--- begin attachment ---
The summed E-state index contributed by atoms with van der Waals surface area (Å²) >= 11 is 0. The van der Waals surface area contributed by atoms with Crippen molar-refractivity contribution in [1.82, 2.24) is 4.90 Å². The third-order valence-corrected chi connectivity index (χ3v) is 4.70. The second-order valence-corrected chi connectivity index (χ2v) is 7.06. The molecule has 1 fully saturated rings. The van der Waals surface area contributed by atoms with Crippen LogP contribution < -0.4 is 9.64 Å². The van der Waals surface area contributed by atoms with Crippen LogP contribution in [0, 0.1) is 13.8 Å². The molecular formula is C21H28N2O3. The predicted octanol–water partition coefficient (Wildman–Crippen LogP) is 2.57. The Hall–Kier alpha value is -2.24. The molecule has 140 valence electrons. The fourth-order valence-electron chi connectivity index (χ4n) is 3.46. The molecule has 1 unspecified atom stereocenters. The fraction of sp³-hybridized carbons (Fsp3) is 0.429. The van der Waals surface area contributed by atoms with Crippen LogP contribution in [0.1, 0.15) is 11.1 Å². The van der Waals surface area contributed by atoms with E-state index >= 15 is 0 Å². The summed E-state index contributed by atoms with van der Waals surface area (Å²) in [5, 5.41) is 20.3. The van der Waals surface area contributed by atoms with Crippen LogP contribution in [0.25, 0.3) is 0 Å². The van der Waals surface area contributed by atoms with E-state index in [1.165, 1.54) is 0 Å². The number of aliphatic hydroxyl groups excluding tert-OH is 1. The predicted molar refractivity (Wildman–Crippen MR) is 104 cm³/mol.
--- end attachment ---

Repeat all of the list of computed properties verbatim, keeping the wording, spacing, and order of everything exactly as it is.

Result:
The summed E-state index contributed by atoms with van der Waals surface area (Å²) >= 11 is 0. The van der Waals surface area contributed by atoms with Crippen molar-refractivity contribution in [1.82, 2.24) is 4.90 Å². The third-order valence-corrected chi connectivity index (χ3v) is 4.70. The second-order valence-corrected chi connectivity index (χ2v) is 7.06. The molecule has 1 fully saturated rings. The van der Waals surface area contributed by atoms with Crippen LogP contribution < -0.4 is 9.64 Å². The van der Waals surface area contributed by atoms with Crippen LogP contribution in [0, 0.1) is 13.8 Å². The molecular formula is C21H28N2O3. The predicted octanol–water partition coefficient (Wildman–Crippen LogP) is 2.57. The Hall–Kier alpha value is -2.24. The molecule has 140 valence electrons. The fourth-order valence-electron chi connectivity index (χ4n) is 3.46. The molecule has 1 unspecified atom stereocenters. The fraction of sp³-hybridized carbons (Fsp3) is 0.429. The van der Waals surface area contributed by atoms with Crippen LogP contribution in [0.1, 0.15) is 11.1 Å². The van der Waals surface area contributed by atoms with E-state index >= 15 is 0 Å². The summed E-state index contributed by atoms with van der Waals surface area (Å²) in [5, 5.41) is 20.3. The van der Waals surface area contributed by atoms with Crippen LogP contribution in [0.25, 0.3) is 0 Å². The van der Waals surface area contributed by atoms with E-state index in [1.165, 1.54) is 0 Å². The number of aliphatic hydroxyl groups excluding tert-OH is 1. The predicted molar refractivity (Wildman–Crippen MR) is 104 cm³/mol.